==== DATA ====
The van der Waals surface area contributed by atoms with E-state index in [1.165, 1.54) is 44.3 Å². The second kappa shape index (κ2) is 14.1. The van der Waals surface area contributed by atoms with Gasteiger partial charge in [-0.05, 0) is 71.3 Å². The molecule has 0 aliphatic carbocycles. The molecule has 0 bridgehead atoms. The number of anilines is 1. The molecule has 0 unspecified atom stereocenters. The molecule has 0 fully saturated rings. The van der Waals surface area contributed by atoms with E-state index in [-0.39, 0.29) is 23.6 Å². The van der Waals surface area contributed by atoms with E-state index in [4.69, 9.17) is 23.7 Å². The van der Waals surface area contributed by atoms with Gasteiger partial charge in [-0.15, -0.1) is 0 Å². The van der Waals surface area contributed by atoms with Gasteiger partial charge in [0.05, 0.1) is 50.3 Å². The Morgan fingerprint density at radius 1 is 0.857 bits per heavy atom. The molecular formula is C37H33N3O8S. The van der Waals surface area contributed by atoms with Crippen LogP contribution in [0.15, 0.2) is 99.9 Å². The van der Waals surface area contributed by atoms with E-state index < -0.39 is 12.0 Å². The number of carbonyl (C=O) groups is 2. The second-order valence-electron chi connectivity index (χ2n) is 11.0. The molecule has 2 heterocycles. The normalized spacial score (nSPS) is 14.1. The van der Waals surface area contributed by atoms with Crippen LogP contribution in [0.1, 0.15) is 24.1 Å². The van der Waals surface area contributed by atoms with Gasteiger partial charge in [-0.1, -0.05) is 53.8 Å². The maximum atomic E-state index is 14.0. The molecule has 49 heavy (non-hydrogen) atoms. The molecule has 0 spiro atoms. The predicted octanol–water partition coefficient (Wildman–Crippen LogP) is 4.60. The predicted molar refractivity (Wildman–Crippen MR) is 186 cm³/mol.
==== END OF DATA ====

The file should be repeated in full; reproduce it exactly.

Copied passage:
The van der Waals surface area contributed by atoms with E-state index in [1.165, 1.54) is 44.3 Å². The second kappa shape index (κ2) is 14.1. The van der Waals surface area contributed by atoms with Gasteiger partial charge in [-0.05, 0) is 71.3 Å². The molecule has 0 aliphatic carbocycles. The molecule has 0 bridgehead atoms. The number of anilines is 1. The molecule has 0 unspecified atom stereocenters. The molecule has 0 fully saturated rings. The van der Waals surface area contributed by atoms with E-state index in [-0.39, 0.29) is 23.6 Å². The van der Waals surface area contributed by atoms with E-state index in [4.69, 9.17) is 23.7 Å². The van der Waals surface area contributed by atoms with Gasteiger partial charge in [-0.15, -0.1) is 0 Å². The van der Waals surface area contributed by atoms with Gasteiger partial charge in [0.05, 0.1) is 50.3 Å². The Morgan fingerprint density at radius 1 is 0.857 bits per heavy atom. The molecular formula is C37H33N3O8S. The van der Waals surface area contributed by atoms with Crippen LogP contribution in [0.15, 0.2) is 99.9 Å². The van der Waals surface area contributed by atoms with E-state index < -0.39 is 12.0 Å². The number of carbonyl (C=O) groups is 2. The second-order valence-electron chi connectivity index (χ2n) is 11.0. The molecule has 2 heterocycles. The normalized spacial score (nSPS) is 14.1. The van der Waals surface area contributed by atoms with Crippen LogP contribution in [0.1, 0.15) is 24.1 Å². The van der Waals surface area contributed by atoms with Gasteiger partial charge in [-0.1, -0.05) is 53.8 Å². The maximum atomic E-state index is 14.0. The molecule has 49 heavy (non-hydrogen) atoms. The molecule has 0 spiro atoms. The predicted octanol–water partition coefficient (Wildman–Crippen LogP) is 4.60. The predicted molar refractivity (Wildman–Crippen MR) is 186 cm³/mol.